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December 19, 2018 

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NET EARNINGS: A common term for profit, as the difference between total revenue and total cost. When used in the real world of business wheeling and dealing, this notion of net income generally refers to accounting profit rather than economic profit. The "net" aspect of net earnings indicates that some (that something being cost) is deducted from total or "gross" earnings. Other common terms used in this same context are net revenue and net income.

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FALLACY: A logical error in an argument or evaluation of a policy. The six common fallacies that surface in economic analysis are: false cause, personal attack, division, composition, false authority, and mass appeal. These fallacies are most troublesome because, although false, they seem correct, especially when used by a slick-talking, charismatic person (politician) or when the fallacies support a preconceived notion or fundamental belief.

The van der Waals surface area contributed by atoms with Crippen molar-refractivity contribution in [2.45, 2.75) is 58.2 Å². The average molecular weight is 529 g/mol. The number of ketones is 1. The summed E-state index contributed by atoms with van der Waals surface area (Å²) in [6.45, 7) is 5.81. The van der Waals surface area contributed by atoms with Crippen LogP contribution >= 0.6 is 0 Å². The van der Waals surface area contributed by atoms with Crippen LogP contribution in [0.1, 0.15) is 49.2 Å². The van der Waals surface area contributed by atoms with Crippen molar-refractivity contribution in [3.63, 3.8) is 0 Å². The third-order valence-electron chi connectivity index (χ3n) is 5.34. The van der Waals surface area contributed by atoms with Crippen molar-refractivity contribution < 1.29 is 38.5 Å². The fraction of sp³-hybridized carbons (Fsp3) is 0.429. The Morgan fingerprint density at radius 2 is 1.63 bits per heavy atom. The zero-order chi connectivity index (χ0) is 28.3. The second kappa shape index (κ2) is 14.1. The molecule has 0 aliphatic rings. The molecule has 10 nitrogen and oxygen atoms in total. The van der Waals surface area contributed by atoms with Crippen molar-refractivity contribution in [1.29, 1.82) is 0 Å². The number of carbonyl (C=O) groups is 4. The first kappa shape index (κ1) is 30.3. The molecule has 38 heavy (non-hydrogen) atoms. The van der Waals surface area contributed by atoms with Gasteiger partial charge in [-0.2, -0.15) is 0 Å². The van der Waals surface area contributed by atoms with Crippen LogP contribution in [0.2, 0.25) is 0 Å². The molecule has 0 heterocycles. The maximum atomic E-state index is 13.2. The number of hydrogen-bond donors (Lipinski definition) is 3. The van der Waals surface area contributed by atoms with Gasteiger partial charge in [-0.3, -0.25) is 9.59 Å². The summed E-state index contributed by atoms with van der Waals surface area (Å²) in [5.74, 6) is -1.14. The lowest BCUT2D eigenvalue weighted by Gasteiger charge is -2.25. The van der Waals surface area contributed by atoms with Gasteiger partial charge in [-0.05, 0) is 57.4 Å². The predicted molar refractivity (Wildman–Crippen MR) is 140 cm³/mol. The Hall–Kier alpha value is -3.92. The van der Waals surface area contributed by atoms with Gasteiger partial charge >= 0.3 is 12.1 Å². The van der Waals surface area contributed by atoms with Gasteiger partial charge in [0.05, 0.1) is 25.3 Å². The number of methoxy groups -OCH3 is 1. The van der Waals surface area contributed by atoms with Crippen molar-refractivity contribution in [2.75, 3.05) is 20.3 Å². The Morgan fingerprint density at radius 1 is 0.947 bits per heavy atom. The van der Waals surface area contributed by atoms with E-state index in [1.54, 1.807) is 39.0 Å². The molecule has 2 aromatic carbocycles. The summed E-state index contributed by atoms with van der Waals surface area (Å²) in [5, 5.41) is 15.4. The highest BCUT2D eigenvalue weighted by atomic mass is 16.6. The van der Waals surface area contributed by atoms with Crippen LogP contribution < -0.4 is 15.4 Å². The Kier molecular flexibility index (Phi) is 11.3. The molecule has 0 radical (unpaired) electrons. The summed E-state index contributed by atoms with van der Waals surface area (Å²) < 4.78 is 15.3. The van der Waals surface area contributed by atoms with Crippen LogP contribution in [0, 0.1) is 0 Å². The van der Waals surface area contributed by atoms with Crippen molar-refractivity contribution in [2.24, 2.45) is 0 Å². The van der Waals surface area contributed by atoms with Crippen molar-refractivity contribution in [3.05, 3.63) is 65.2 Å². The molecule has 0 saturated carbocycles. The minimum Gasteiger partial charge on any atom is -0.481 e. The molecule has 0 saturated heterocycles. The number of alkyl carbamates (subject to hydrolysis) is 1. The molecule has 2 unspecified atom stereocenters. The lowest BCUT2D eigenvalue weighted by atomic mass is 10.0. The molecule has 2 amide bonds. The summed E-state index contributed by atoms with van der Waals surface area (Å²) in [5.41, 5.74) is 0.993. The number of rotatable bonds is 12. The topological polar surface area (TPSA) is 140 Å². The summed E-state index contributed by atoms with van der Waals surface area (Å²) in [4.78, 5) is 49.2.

See also | fallacy of composition | fallacy of division | fallacy of false authority | fallacy of false cause | fallacy of mass appeal | fallacy of personal attack | economic analysis | economic policies | normative economics | positive economics |


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FALLACY, AmosWEB GLOSS*arama, http://www.AmosWEB.com, AmosWEB LLC, 2000-2018. [Accessed: December 19, 2018].


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L

A broad monetary measure that combines M3 plus several liquid assets, including commercial paper, U.S. Treasury bills, savings bonds, and bankers' acceptances. L used to be tracked and reported by the Federal Reserve System along with M1, M2, and M3. However, L is no longer reported.

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Today, you are likely to spend a great deal of time at a flea market trying to buy either a pleather CD case or a how-to book on fine dining. Be on the lookout for telephone calls from long-lost relatives.
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Junk bonds are so called because they have a better than 50% chance of default, carrying a Standard & Poor's rating of CC or lower.
"How wonderful it is that nobody need wait a single moment before starting to improve the world. "

-- Anne Frank, diarist

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